pinit fg en rect gray 28 Katie Ledecky Breaks World Record in Womens 1500 Meter Freestyle

American Katie Ledecky has crushed her own World Record in the women’s 1500 meter freestyle on Saturday at the 2014 Pan Pac Championships on the Gold Coast, Australia.

Ledecky’s 15:28.36 broke the 15:34.23 that she swam at an untapered meet in The Woodlands, Texas in June of this year. Year-over-year, her World Record from 2013 was a 15:36.53 done at last year’s World Championships.

As we’ve seen from Ledecky all meet long, en route to two World Records, the difference here came almost entirely on the back-half of her swim. As compared to her old World Record splits, on Sunday she was out in just 8:16.90, as compared to 8:16.18 in the Woodlands in June.

After that, though, in her last 14 splits, she only twice went over 31 seconds on a split, and actually negative-split this race by 800s: 8:16.90/8:14.11 (with 100 meters of overlap).

That is now 7 times in the last three years that Ledecky has broken a World Record, out of 25 total World Records broken across the sport, meaning she’s done 28% of the rewriting in that time period.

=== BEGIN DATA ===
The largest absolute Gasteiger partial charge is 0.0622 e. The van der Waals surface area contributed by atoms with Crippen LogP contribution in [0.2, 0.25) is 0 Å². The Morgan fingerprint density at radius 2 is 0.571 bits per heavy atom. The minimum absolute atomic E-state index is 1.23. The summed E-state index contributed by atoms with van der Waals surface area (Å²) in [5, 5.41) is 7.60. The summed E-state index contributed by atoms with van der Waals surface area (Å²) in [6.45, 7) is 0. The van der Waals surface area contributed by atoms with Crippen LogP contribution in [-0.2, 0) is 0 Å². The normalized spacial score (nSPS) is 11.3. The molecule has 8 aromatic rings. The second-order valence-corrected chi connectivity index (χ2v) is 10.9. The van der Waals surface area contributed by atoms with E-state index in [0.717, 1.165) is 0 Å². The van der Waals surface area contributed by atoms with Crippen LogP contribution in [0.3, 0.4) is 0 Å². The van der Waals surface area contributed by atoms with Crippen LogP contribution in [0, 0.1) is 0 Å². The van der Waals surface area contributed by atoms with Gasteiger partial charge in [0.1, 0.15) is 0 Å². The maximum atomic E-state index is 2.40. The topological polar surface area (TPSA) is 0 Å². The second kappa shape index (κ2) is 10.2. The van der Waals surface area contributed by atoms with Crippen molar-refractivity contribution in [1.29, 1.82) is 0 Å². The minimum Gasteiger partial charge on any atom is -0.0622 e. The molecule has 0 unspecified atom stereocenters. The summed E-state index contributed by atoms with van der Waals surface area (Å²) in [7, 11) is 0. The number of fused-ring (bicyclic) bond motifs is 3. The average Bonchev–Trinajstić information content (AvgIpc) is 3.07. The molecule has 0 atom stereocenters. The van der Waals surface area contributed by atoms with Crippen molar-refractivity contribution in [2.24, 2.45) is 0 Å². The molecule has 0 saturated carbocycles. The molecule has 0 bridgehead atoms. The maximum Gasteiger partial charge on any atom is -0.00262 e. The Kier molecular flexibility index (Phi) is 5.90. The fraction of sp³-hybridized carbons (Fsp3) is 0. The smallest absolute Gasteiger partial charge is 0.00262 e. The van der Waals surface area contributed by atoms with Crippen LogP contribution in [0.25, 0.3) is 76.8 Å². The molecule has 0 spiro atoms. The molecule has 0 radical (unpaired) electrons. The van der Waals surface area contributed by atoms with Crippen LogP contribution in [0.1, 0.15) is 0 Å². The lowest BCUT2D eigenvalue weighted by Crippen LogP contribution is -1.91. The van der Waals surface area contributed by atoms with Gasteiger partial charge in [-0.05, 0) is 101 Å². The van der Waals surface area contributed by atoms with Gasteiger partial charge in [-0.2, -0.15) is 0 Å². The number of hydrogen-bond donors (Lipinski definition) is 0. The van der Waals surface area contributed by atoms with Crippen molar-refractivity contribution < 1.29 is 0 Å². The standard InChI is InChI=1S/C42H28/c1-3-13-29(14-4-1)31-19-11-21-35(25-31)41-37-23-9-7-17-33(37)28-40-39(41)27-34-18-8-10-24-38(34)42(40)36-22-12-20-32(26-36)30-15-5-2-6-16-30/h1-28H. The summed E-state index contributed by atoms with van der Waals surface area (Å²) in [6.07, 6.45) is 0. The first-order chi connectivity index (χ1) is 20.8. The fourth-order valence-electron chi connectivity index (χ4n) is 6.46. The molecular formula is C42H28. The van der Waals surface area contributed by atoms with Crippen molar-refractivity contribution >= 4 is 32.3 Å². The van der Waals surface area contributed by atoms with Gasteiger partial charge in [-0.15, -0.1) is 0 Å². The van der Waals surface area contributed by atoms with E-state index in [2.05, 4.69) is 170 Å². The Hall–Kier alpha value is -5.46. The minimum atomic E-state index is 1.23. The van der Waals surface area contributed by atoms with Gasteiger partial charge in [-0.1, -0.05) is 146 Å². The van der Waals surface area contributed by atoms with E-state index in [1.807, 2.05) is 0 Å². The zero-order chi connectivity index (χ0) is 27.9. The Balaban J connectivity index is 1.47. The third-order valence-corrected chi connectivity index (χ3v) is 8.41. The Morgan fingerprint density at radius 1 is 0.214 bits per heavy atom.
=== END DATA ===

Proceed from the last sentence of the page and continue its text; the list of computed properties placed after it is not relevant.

What’s more, her best 800 meters worth of splits add up to an 8:10.99 in the 800 free – under that World Record. That won’t count as anything official, with those splits not being her first 800 meters. Those sorts of comparisons are more fun than a realistic representation, as for athletes of her caliber, there’s some small amount of recovery even on a 31.3 or 31.4 seconds split (as mind-boggling as that is to the rest of us). That doesn’t make them any less impressive.

Early in 2013, before Ledecky first broke this record, Kate Ziegler’s 15:42.54 looked like one of the most impressive World Records on the books. It broke an almost 20-year old record, held by Janet Evans, by 10 seconds, and then stood up against the 2008 and 2009 suited years.

In 13 months, however, Ledecky has lowered it by another 14 seconds, or roughly 1.5% of the original time. That would be the equivalent of someone popping off a 46.2 in the men’s 100 free, in textile, on a flat-start: something we may not see for a long, long time in swimming.

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